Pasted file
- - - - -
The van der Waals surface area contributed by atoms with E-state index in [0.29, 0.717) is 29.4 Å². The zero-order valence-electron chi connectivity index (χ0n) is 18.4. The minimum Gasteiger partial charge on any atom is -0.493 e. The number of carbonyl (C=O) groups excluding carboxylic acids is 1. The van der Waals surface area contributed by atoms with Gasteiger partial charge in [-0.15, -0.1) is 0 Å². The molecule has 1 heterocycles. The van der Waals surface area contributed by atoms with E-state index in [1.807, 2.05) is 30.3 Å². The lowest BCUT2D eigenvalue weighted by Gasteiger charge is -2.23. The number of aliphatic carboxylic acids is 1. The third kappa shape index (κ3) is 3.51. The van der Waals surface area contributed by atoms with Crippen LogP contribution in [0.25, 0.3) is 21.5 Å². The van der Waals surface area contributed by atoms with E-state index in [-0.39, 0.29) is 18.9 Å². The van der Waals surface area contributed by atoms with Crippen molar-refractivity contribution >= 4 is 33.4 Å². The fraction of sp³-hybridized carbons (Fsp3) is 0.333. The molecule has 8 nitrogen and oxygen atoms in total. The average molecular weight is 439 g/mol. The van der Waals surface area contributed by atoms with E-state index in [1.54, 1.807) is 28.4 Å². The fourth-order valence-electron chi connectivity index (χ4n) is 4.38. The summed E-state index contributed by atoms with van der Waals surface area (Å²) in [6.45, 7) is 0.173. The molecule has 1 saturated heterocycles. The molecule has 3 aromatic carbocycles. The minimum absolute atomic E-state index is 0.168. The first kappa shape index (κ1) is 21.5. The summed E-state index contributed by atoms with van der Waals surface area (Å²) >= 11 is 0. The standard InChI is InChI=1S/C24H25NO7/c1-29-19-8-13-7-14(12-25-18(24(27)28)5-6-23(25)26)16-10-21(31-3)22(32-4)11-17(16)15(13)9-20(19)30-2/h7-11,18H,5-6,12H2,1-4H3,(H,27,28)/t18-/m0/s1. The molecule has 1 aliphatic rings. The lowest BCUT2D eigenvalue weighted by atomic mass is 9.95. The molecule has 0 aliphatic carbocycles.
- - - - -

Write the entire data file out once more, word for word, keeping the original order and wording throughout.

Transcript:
The van der Waals surface area contributed by atoms with E-state index in [0.29, 0.717) is 29.4 Å². The zero-order valence-electron chi connectivity index (χ0n) is 18.4. The minimum Gasteiger partial charge on any atom is -0.493 e. The number of carbonyl (C=O) groups excluding carboxylic acids is 1. The van der Waals surface area contributed by atoms with Gasteiger partial charge in [-0.15, -0.1) is 0 Å². The molecule has 1 heterocycles. The van der Waals surface area contributed by atoms with E-state index in [1.807, 2.05) is 30.3 Å². The lowest BCUT2D eigenvalue weighted by Gasteiger charge is -2.23. The number of aliphatic carboxylic acids is 1. The third kappa shape index (κ3) is 3.51. The van der Waals surface area contributed by atoms with Crippen LogP contribution in [0.25, 0.3) is 21.5 Å². The van der Waals surface area contributed by atoms with E-state index in [-0.39, 0.29) is 18.9 Å². The van der Waals surface area contributed by atoms with Crippen molar-refractivity contribution >= 4 is 33.4 Å². The fraction of sp³-hybridized carbons (Fsp3) is 0.333. The molecule has 8 nitrogen and oxygen atoms in total. The average molecular weight is 439 g/mol. The van der Waals surface area contributed by atoms with E-state index in [1.54, 1.807) is 28.4 Å². The fourth-order valence-electron chi connectivity index (χ4n) is 4.38. The summed E-state index contributed by atoms with van der Waals surface area (Å²) in [6.45, 7) is 0.173. The molecule has 1 saturated heterocycles. The molecule has 3 aromatic carbocycles. The minimum absolute atomic E-state index is 0.168. The first kappa shape index (κ1) is 21.5. The summed E-state index contributed by atoms with van der Waals surface area (Å²) >= 11 is 0. The standard InChI is InChI=1S/C24H25NO7/c1-29-19-8-13-7-14(12-25-18(24(27)28)5-6-23(25)26)16-10-21(31-3)22(32-4)11-17(16)15(13)9-20(19)30-2/h7-11,18H,5-6,12H2,1-4H3,(H,27,28)/t18-/m0/s1. The molecule has 1 aliphatic rings. The lowest BCUT2D eigenvalue weighted by atomic mass is 9.95. The molecule has 0 aliphatic carbocycles.